A guide for taking out student loansDate posted: 8/18/15 08:45:00 AM
As the back-to-school season rolls around once again, many individuals are getting ready to hit the books. For those heading to college, the worry of covering the cost of tuition may weigh heavily on their minds.
With the substantial cost of higher education, many individuals don't have the funds to cover other expenses, according to a Forbes article from contributor Laura Shin.
Fortunately, there are loans available which students can use to finance their education. However, before applying for financial assistance, students should research and further their understanding of student loans. This is especially crucial considering the amount of debt many individuals endure after graduation.
According to Forbes, Mark Kantrowitz, senior vice president and publisher of Edvisors.com, indicated the money used toward paying off student loans represents funds that would otherwise feed into the economy. Young adults are putting off buying cars, houses and starting new families.
"Federal Stafford loans for undergraduate students is forecast to fall to 4.29 percent."
Now is a good time for loans
According to MarketWatch, it's a great time for students to take out loans for education. Interest rates for federal student loans are expected to drop. This can save borrowers a substantial amount of money in the long term.
In fact, federal Stafford loans for undergraduate students is forecast to fall to 4.29 percent from 4.66 percent when compared on a year-over-year basis. Graduate Stafford loans are predicted to drop from the 6.21 percent interest rate seen last year to 5.84 percent. These decreases have the potential to save students an impressive amount over the life of the loan.
Kantrowitz noted to MarketWatch the Federal Reserve has delayed raising interest rates. This has impacted his previous prediction that rates would go up this year.
What's better is these rates might drop even more in the future, which is especially welcome news for students currently heading to school and looking to finance a degree. Lawmakers recently voted to tie rates to the final 10-year Treasury auction, which may help alleviate some of the financial burden many young students and recent graduates carry.
"It's totally possible that rates could reset a little bit lower next year, but before people get excited about that possibility you have to remember that they're very linked to the strength of the economy," Jason Delisle, the director of the federal education budget project at the New America Foundation said, according to MarketWatch. "In a lot of ways we should all hope that interest rates aren't lower next year."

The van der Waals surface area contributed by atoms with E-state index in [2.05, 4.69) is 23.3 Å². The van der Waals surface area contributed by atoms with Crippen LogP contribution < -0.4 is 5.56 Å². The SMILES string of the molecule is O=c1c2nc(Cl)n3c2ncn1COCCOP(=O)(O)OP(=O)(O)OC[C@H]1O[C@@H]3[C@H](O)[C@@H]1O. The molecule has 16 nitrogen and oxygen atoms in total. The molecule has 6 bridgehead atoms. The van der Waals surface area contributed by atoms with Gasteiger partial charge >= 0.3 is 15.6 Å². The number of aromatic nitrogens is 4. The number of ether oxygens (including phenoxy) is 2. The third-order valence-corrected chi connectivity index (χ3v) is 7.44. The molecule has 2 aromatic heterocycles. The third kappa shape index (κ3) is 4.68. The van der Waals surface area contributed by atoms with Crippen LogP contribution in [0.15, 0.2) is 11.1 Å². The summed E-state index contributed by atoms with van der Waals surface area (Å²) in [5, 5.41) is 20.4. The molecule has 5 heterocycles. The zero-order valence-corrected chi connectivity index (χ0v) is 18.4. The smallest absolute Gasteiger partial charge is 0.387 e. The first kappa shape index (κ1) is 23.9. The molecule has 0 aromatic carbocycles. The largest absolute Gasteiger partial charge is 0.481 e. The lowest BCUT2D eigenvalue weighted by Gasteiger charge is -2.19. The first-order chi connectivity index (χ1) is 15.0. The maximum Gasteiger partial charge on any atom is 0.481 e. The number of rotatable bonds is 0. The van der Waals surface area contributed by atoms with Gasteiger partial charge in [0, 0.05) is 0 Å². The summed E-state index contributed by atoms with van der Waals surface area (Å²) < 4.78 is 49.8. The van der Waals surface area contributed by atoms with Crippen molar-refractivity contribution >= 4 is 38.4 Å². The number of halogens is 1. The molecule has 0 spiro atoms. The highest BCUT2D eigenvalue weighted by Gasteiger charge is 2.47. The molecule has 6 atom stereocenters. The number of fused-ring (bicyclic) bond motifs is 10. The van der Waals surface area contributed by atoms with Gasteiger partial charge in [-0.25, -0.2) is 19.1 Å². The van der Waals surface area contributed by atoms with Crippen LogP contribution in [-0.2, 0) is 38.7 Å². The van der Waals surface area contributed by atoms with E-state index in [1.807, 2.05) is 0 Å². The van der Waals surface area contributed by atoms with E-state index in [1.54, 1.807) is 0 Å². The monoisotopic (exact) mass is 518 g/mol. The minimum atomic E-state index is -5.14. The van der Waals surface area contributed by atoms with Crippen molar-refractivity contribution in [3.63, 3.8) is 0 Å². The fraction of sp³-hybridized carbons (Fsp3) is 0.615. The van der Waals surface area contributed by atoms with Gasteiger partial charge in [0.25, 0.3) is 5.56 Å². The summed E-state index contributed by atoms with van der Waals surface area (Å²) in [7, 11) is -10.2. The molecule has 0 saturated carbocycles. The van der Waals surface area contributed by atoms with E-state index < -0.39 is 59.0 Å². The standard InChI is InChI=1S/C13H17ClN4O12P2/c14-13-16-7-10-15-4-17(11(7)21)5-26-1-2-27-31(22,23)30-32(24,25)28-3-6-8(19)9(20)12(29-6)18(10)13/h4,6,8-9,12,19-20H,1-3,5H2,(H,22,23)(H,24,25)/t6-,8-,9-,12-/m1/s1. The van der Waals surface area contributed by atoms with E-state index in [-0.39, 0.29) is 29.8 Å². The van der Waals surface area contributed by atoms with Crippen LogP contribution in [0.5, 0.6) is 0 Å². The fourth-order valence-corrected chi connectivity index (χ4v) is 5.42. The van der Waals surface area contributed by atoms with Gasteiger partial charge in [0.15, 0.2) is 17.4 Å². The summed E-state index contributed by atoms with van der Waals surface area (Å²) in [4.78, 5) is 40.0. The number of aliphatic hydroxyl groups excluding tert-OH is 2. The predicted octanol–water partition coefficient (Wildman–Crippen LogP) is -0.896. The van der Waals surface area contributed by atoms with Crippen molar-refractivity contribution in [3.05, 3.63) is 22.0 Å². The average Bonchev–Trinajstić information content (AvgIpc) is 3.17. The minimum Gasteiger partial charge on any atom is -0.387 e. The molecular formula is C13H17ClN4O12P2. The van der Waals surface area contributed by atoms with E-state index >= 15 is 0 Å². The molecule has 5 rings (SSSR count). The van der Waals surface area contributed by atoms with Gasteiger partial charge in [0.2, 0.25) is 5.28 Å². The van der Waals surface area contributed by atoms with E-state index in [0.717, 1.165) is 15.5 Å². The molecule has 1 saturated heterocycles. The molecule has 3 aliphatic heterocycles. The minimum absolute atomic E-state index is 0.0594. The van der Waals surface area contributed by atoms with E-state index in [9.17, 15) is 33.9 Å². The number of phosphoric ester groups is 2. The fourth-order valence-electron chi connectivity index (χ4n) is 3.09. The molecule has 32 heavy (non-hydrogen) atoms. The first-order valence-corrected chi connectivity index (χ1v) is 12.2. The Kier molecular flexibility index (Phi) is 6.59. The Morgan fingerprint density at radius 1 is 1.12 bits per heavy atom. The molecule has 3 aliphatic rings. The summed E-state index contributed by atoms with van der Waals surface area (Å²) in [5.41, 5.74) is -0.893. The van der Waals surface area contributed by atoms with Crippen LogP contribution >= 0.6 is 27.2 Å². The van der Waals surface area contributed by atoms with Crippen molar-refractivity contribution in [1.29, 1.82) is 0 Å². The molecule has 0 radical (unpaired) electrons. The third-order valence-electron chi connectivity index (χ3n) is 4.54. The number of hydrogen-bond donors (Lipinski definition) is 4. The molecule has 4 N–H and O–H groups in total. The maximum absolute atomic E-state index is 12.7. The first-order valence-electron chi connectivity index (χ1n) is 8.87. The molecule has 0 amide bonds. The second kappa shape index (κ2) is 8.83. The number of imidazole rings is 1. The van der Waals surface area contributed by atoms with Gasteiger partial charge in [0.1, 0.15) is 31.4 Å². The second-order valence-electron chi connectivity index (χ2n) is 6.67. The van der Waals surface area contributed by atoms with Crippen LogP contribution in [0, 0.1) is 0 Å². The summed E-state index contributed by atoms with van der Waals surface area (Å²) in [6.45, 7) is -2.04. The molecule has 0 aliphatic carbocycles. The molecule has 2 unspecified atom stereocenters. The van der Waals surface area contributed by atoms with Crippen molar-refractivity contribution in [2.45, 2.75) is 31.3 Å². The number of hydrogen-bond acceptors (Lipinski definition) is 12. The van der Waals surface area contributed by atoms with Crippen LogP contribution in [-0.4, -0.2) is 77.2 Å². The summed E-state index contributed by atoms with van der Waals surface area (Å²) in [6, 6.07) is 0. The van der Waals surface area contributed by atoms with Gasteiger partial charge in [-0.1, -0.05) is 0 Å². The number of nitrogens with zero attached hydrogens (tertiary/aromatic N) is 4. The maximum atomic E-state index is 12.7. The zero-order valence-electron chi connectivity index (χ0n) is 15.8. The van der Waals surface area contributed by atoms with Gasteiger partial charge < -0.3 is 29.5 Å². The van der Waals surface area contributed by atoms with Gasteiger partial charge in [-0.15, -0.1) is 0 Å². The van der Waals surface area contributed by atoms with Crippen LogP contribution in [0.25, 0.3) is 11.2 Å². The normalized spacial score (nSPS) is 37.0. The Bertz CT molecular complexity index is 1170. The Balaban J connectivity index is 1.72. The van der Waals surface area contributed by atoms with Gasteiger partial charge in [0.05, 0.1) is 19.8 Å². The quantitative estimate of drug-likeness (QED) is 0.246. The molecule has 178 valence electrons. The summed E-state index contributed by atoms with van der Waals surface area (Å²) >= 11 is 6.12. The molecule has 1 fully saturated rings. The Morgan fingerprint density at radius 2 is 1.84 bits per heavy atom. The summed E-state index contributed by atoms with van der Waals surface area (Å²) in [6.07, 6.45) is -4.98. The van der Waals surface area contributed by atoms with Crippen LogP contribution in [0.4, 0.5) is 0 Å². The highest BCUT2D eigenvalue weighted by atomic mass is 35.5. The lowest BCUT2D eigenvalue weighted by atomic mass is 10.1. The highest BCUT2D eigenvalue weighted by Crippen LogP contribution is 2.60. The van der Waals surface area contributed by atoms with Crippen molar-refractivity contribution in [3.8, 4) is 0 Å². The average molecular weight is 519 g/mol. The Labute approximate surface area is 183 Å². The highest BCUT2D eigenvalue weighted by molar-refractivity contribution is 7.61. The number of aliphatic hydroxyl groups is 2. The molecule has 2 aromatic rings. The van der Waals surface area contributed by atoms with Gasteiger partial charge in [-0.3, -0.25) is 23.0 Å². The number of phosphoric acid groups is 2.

Federal before private
When taking out loans, first apply for federal loans before seeking private alternatives. There are more advantages to a federal loan and it can wind up being more affordable in the long run, according to Forbes.
"Federal loans are cheaper, they have fixed [interest] rates as opposed to variable rates and they're more easily available," said Kantrowitz.
The biggest difference between the two types of loan is the interest affixed to each. A private loan's rate varies with the market while a federal loan is a fixed-rate. This dependability is something that is especially appealing to individuals trying to pay off debt.
Establish a budget
Attending an educational institution that fits well with what an individual wants out of his or her experience is important, but a budget is a critical first step. According to Forbes, students should not take out more student loans than what they expect to make with their first year's salary. Individuals should aim toward paying off student loans within 10 years.
"If you devote more than 15 percent of your monthly gross income for those student loans, you're going to be struggling to make those loan payments or you're going to be adopting a very austere lifestyle or you're going to be working two jobs to help you pay back the debt," said Kantrowitz. "You could do a deeper analysis with a budget of all four years for where you are getting your money from - how much from savings, how much from education tax benefits, how much from parent help - but often times, that will likely not be more accurate [than the ballpark estimate] because circumstances change."
Start planning now
The sooner hopeful students start looking for loans and financing options for higher education the better.
"Too often students wait until the spring of their senior year to start figuring out how to pay for college, and by then they've missed half the deadlines that year alone," noted Kantrowitz.
Apply for scholarships
While student loans offer a great financing option, free money is even better, noted Bankrate.
"Absolutely take advantage of the free money that's out there in terms of scholarships, grants and financial aid," said Mike Weber, spokesman for Credit Union Student Choice, a credit union service organization, according to Bankrate.
Communities, high schools and local organizations often offer scholarships for individuals looking to attend college and grants and financial aid options are also readily available. Individuals should put in extra time looking for these opportunities and apply for them as much as possible.
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